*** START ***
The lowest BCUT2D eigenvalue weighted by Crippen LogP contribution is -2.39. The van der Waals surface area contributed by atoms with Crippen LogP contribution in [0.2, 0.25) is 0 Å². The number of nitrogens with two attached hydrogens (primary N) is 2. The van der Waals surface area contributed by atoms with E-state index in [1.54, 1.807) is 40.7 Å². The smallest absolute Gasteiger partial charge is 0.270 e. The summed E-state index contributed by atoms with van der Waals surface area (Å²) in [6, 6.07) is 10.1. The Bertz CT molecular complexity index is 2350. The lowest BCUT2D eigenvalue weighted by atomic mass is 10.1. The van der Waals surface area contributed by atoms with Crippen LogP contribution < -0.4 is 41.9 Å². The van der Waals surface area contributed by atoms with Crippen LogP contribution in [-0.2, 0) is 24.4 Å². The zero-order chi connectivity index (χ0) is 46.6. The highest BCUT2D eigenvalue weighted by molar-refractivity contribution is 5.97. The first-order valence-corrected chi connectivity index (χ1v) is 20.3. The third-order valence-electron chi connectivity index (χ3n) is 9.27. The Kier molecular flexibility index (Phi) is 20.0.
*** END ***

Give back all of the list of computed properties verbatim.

The lowest BCUT2D eigenvalue weighted by Crippen LogP contribution is -2.39. The van der Waals surface area contributed by atoms with Crippen LogP contribution in [0.2, 0.25) is 0 Å². The number of nitrogens with two attached hydrogens (primary N) is 2. The van der Waals surface area contributed by atoms with E-state index in [1.54, 1.807) is 40.7 Å². The smallest absolute Gasteiger partial charge is 0.270 e. The summed E-state index contributed by atoms with van der Waals surface area (Å²) in [6, 6.07) is 10.1. The Bertz CT molecular complexity index is 2350. The lowest BCUT2D eigenvalue weighted by atomic mass is 10.1. The van der Waals surface area contributed by atoms with Crippen LogP contribution < -0.4 is 41.9 Å². The van der Waals surface area contributed by atoms with Crippen LogP contribution in [-0.2, 0) is 24.4 Å². The zero-order chi connectivity index (χ0) is 46.6. The highest BCUT2D eigenvalue weighted by molar-refractivity contribution is 5.97. The first-order valence-corrected chi connectivity index (χ1v) is 20.3. The third-order valence-electron chi connectivity index (χ3n) is 9.27. The Kier molecular flexibility index (Phi) is 20.0.